It can be hard right now to find the right words to say. As we’ve watched protests break out around the country regarding racial injustices of all kinds while continuing to grapple with the reality of a global pandemic that disproportionately affects African Americans, there is so much that could be said. As an organization both the residents we serve and our staff are majority African American, and the severity of these issues is not lost on us.
However, we also know that these issues are not new. Disparities in healthcare, police violence, inequities in education, the failures of our social service system are all long-term consequences of racist structures and systems that have been codified into our laws and policies since the founding of our country. Racism affects our families, our staff, and our organization on a regular basis. The truth is if you really want to be anti-racist, you will be outraged all the time.
Which is why right now, we are not talking about our anger. We are talking about joy. Because in the midst of so much pain and oppression and anger, joy is a revolutionary act. Joy does not mean that we ignore the pain of the world around us, but it does mean we are grounded in a deeper understanding of who we are and our inherent worth. While systems and policies may devalue black lives and experiences, grounding in joy and care reminds us that our lives are worthy and important and should be celebrated. Taking care of ourselves and honoring our bodies is its own form of rebellion in a world that tells us our lives are expendable.
Starting Monday, we are kicking off our Virtual Summer Programming series (You can follow along, too, on Instagram (@STOProgramming) and Facebook (facebook.com/STOProgramming)). Continued social distancing measures mean that we cannot have our normal crowded community rooms filled with excited kids for Super Summer Camp. Instead, our staff quickly pivoted, creating a Virtual Super Summer Camp series that will go out each weekday on Instagram Live and be shared on multiple social media platforms. Each day will follow a different theme, helping our kids ground themselves in mindfulness practices, creating art projects as a family, taking nature walks or performing science experiments around their homes, and participating in dance fitness classes, just to name a few things. As families continue to grapple with the long-terms effects of all that is going on in the world, we hope these daily activities will provide important moments of joy and connection.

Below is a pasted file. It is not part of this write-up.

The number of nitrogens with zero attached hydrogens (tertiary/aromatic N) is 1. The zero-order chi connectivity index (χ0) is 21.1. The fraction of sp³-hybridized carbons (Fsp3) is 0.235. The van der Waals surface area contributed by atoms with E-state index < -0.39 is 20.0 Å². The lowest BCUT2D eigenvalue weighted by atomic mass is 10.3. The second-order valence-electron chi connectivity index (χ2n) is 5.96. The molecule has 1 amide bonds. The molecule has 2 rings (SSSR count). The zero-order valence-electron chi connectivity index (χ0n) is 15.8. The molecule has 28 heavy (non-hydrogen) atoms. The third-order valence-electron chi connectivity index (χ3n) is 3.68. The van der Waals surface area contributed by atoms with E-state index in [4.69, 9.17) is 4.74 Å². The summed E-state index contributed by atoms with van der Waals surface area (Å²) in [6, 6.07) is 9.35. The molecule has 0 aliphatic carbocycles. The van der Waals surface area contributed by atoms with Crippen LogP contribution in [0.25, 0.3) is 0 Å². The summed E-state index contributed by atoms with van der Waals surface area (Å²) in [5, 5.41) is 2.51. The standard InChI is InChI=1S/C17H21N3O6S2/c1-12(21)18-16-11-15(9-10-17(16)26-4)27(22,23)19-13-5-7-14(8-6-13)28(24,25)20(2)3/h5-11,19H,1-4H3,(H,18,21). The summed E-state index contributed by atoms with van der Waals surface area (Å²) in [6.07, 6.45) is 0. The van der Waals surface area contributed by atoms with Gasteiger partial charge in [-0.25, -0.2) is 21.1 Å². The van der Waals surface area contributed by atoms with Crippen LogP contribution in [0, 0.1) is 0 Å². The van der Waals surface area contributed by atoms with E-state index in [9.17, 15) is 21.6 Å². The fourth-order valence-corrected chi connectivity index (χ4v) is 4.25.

In addition, our partners at The Holding Co. reached out to us about creating a self-care series, specifically designed for our residents, that we could release on social media. While many self-care practices are grounded in consumerism and try to convince individuals that they need to buy a lot of products to care for themselves, we wanted to help our residents create self-care habits that didn’t require additional money or items by providing small daily exercises to help participants connect to themselves, their families, and their communities for strength and care. Most importantly, we want to remind them that they deserve to carve out time for their own care, joy, and gratitude.
Finally, we are ensuring that our staff also has opportunities to build their self-care habits. We have transformed our weekly staff meetings to make sure we have opportunities to connect with each other at the beginning of the meeting about how we are feeling and what we are experiencing and spend the second half in a virtual yoga session, allowing us to connect to our bodies and our breath, both as a means of grounding ourselves and releasing anxiety after what are often long weeks of caring for others. As an organization, we know we are in this fight for the long-haul, and we can only sustain the needed energy if we are taking care of ourselves.
There is so much in our world right now that should make us angry and sad, and I hope that we never stop decrying injustices that we see and challenging systems that perpetuate inequality and harm. But, I also hope we are taking care of our bodies, our minds, and our spirits – especially in the midst of chaos – and ensuring that we are sustained and prepared for the long journey toward justice and equality. This fight is not for a few days, a few weeks, a few months, or even a few years, and committing to joy and care is not only a way to sustain us in the fight but is also a reminder that we are worth fighting for.